Throughout his career, French philosopher Jacques Derrida (1930-2004) was overburdened with writing projects, teaching and other work. Although he voiced his complaints, he nevertheless did what he had to do. He was one of those thinkers who dedicated much of his time – even during holidays – to his work.
Derrida woke around 6 a.m., drank a cup of coffee and worked for the next three hours. At 9 a.m. he joined his wife for breakfast. Sometimes he declared to have already done his work, meaning having prepared his seminar. However, he often worked on until lunch, even though the house wasn’t as quite as it had been in the early morning. When he was alone at home, he wore his nightdress. He lost his sense of time and didn’t take breaks to eat.
Derrida had a few peculiar writing habits: After having compiled notes, he would usually write his first drafts in longhand. If the text was important to him, he would use a quill and not an ordinary fountain pen. Only after having written several drafts, would he begin to transfer the text onto his typewriter. The text needed the right tone and perspective, in order to be typed.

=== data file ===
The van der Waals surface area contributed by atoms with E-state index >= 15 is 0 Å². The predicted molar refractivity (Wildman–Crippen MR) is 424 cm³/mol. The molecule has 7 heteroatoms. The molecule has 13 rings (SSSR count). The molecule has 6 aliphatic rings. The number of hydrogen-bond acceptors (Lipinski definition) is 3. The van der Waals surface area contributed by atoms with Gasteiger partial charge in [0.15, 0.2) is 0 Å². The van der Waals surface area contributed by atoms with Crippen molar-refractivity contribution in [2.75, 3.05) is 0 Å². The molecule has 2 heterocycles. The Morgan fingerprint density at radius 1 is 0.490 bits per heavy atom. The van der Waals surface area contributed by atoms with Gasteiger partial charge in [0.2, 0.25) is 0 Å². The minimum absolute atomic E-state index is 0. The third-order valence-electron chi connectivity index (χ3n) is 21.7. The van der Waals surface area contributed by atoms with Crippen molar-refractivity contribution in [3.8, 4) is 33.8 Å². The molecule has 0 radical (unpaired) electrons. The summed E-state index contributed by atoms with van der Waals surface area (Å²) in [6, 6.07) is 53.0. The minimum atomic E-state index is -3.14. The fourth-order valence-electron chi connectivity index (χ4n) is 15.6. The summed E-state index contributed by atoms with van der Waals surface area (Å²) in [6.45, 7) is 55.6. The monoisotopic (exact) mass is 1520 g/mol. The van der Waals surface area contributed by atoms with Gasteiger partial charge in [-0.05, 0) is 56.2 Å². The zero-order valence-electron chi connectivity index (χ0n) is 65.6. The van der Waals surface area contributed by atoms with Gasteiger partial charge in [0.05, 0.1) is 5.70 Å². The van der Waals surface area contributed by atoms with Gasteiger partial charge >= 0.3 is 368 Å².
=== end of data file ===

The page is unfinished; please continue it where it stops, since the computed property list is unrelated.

Although Derrida worked for three hours in the morning, he didn’t spend them all sitting at his desk immersed in his work. He would write for fifteen to twenty minutes, after which he would get up, walk around or read a book. Derrida said that the more he was interested in something, the sooner he would interrupt his work again. Movement and changing positions influenced his thinking: he took notes after waking from a dream; he took notes while running; and he would use the notes and ideas when sitting at the desk. He knew that being on the move gave him good ideas.
Becoming increasingly famous, Derrida was asked to write texts. These writing occasions, as he liked to call them, almost always came from outside. He rarely wrote a text that he had initiated himself.
Whether due to him being a philosopher or due to his writing strategy, Derrida had a distinct writing style. He used language carefully to analyze and deconstruct an argument, thereby constructing complex and sometimes literary prose. After the publication of the book The Post Card (1980), a journalist complained that it is no longer possible to understand Derrida, even though reading his texts has been difficult all along.
Peeters, Benoît (2012): Derrida: A Biography. Cambridge: Polity.